One of the most common questions in records management is whether to store records in multiple locations or in a single, centralized file room.
Centralizing records has many benefits, but whether it is the right move depends on your organization and the specific needs of your team. If you have explored the pros and cons and are ready to move forward with centralization, our three part blog post offers tips and techniques to make your centralization project a success.
In three blog posts, we will look at the key aspects of centralization:
- File consolidation and conversion
- Space planning and storage design
- Centralizing control: file retrieval and sign-out procedures
Consolidation: bring it all together
Consistency is a must if a consolidated collection is going to work well.
Before you establish the common system, you need to start by understanding what works today. This means conducting an audit of the existing storage practices currently in use across the department:
File Enclosure Formats
There are so many possible variations when you look at file folders:
- Is the folder legal or letter sized?
- Where is the tab located?
- Are there divider tabs, fasteners, pockets or any other special folder constructions?
As you take stock of the existing formats, think about which features will best meet the needs of team in a centralized system. The folder format you chose should take into account your priorities. Are you low on space? Need more security?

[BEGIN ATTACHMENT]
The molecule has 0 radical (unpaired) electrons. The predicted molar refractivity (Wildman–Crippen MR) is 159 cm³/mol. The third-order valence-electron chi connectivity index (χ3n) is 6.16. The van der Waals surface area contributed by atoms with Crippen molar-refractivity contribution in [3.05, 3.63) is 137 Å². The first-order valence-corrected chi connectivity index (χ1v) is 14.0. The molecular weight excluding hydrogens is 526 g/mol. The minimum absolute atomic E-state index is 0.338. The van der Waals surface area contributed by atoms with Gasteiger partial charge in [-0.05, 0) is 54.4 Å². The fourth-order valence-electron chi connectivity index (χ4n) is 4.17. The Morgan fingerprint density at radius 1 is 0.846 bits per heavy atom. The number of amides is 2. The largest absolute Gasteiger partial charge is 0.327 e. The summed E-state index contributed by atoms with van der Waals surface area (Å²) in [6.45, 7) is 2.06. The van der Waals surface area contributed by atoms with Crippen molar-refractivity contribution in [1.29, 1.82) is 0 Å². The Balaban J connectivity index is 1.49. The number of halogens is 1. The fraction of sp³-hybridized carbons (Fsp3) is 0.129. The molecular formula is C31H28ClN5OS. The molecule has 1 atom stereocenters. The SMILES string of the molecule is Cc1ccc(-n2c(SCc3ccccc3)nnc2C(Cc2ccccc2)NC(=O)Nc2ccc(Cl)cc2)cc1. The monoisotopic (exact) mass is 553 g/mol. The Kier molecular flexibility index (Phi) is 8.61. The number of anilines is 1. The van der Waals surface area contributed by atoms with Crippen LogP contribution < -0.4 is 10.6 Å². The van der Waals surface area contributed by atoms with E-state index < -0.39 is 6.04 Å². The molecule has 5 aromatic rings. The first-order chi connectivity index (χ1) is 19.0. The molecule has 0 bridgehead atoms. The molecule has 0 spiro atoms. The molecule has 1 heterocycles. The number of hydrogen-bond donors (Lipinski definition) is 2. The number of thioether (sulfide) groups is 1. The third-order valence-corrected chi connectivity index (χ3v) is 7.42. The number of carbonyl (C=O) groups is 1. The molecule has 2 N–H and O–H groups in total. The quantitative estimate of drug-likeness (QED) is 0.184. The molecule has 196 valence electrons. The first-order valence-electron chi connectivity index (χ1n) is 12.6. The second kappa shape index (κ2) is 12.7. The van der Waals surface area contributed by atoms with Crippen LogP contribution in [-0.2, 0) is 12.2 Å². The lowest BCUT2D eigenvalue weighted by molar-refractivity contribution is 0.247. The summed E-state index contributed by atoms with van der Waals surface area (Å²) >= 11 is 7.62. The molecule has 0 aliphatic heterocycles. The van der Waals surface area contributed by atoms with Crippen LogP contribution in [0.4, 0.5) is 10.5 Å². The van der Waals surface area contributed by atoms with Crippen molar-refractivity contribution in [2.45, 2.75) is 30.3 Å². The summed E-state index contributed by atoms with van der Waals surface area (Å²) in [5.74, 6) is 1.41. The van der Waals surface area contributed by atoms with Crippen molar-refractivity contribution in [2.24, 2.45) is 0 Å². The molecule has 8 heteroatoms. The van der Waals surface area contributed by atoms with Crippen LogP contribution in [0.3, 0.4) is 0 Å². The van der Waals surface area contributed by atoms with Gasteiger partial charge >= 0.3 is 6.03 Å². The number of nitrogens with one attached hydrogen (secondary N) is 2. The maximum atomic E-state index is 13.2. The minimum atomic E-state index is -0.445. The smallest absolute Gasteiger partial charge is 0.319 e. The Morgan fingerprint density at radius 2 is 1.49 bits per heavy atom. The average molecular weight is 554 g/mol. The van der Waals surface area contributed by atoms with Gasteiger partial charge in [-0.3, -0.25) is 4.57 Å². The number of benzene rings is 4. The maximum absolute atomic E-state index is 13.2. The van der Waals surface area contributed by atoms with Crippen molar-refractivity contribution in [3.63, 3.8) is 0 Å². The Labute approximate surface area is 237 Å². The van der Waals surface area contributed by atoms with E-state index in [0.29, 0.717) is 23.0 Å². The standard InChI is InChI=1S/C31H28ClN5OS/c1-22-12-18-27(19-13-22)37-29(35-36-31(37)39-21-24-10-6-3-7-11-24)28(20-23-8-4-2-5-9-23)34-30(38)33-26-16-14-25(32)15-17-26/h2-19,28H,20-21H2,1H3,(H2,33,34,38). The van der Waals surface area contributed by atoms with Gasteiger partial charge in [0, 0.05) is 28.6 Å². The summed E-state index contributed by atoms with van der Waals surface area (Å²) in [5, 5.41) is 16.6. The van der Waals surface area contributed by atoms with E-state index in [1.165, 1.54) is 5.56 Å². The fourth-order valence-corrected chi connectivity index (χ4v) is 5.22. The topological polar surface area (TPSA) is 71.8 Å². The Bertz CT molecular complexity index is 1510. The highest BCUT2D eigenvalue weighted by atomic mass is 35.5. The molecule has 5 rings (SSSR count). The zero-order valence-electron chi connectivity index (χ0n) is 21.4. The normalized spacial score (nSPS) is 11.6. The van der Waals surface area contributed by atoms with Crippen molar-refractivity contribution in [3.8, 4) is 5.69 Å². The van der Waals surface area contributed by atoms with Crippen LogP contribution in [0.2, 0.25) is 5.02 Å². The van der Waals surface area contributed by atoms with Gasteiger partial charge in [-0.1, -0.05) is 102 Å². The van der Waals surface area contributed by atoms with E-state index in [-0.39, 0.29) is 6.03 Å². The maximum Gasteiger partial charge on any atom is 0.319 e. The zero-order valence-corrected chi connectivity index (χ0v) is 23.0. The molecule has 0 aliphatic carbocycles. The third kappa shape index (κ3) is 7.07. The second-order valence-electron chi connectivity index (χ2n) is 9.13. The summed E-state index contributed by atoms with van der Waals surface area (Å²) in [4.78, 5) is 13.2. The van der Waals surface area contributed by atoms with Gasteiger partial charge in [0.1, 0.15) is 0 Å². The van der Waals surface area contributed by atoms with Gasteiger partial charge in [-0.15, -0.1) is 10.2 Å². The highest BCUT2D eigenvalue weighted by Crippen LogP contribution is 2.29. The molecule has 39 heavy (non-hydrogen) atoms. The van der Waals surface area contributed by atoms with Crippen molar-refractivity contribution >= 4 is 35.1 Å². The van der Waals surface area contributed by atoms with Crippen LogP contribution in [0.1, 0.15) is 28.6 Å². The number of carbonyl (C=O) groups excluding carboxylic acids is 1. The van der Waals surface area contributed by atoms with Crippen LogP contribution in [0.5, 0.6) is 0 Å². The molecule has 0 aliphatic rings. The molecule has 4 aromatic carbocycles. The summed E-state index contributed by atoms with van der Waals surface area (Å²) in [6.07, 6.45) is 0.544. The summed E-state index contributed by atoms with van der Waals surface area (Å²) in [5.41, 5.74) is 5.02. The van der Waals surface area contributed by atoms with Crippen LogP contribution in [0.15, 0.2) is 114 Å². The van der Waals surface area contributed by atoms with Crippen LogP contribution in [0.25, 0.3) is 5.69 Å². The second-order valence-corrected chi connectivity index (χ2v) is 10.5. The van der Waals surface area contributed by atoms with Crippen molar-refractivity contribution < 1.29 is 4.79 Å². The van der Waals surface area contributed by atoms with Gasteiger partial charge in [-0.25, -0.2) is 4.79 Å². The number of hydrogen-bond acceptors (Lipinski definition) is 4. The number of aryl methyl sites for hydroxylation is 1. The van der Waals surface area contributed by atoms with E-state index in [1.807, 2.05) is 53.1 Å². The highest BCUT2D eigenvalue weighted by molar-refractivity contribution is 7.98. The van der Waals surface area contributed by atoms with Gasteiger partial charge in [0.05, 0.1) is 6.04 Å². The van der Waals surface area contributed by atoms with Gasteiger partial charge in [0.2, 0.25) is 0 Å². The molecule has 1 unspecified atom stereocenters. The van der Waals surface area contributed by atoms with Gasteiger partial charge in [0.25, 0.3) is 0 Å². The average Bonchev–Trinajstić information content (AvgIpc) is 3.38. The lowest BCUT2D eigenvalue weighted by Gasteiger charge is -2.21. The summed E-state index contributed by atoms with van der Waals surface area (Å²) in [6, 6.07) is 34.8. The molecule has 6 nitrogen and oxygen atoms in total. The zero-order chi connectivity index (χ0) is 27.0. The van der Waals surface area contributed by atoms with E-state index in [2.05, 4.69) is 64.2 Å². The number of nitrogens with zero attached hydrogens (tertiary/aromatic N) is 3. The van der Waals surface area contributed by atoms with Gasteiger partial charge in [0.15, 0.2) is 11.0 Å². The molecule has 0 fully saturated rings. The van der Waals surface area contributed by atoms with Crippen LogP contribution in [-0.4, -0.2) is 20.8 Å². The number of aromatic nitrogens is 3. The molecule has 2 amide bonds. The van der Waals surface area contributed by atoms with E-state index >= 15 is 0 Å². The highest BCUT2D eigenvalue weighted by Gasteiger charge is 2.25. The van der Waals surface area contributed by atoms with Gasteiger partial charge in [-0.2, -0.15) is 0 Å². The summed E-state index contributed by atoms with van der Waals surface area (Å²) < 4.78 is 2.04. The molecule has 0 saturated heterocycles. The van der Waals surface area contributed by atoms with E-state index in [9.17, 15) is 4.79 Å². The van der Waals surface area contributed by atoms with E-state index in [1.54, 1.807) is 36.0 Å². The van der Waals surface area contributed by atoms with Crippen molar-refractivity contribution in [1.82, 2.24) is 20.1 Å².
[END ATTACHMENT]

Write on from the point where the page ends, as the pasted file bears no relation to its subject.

File Label Definitions
File labels are a key factor in efficient, reliable information retrieval. Files need to be labeled according to a standardized descriptor, such as name, number or a consistent combination of identifiers. If subsets of files within a collection are labeled with different identifiers or combinations, then users will need to check multiple sections, slowing down retrieval. It is even possible that some files would be missed entirely when users who are less familiar with the piecemeal label system are attempting to retrieve files. If you find many different identification schemes in place, you should consider converting all files into a new standard that meets everyone’s needs.
Internal File Arrangements
There is more to file arrangement than just how they are ordered on the shelf. The internal file arrangement is just as important. Are the individual documents arranged chronologically? Reverse chronological with the most recent items on top? Are there special tabs or are documents arranged by business process or document type? When planning the centralized file room, you need to ensure that you don’t disrupt operations by changing these existing systems unnecessarily. If you do alter the status quo, the new system needs to be clearly communicated to users so that locating documents within files continues to be efficient and reliable.
By exploring the factors above, you will be able to design a suitable filing standard for the centralized collection. In next week’s blog post we will explore the factors to consider when planning space and storage in centralized filing system.
- Can’t wait for next week’s blog post? Read our white paper: Strategies in Centralized Filing.
- Get one of our experts to help you with your record centralization project.